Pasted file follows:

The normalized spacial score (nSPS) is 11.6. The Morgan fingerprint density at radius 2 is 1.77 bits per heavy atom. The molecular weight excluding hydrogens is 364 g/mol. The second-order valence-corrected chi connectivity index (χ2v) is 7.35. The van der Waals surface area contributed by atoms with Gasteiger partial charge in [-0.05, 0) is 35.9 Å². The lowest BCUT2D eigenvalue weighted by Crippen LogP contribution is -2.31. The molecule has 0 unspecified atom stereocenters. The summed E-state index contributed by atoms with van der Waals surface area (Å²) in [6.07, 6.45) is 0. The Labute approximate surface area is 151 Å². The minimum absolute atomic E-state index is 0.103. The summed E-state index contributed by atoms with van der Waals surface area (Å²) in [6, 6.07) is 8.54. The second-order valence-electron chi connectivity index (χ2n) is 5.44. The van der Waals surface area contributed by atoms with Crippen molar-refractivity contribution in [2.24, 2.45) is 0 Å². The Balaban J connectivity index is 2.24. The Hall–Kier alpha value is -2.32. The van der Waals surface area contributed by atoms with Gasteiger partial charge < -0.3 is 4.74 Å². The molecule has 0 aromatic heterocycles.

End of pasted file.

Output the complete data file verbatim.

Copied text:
The normalized spacial score (nSPS) is 11.6. The Morgan fingerprint density at radius 2 is 1.77 bits per heavy atom. The molecular weight excluding hydrogens is 364 g/mol. The second-order valence-corrected chi connectivity index (χ2v) is 7.35. The van der Waals surface area contributed by atoms with Gasteiger partial charge in [-0.05, 0) is 35.9 Å². The lowest BCUT2D eigenvalue weighted by Crippen LogP contribution is -2.31. The molecule has 0 unspecified atom stereocenters. The summed E-state index contributed by atoms with van der Waals surface area (Å²) in [6.07, 6.45) is 0. The Labute approximate surface area is 151 Å². The minimum absolute atomic E-state index is 0.103. The summed E-state index contributed by atoms with van der Waals surface area (Å²) in [6, 6.07) is 8.54. The second-order valence-electron chi connectivity index (χ2n) is 5.44. The van der Waals surface area contributed by atoms with Crippen molar-refractivity contribution in [2.24, 2.45) is 0 Å². The Balaban J connectivity index is 2.24. The Hall–Kier alpha value is -2.32. The van der Waals surface area contributed by atoms with Gasteiger partial charge < -0.3 is 4.74 Å². The molecule has 0 aromatic heterocycles.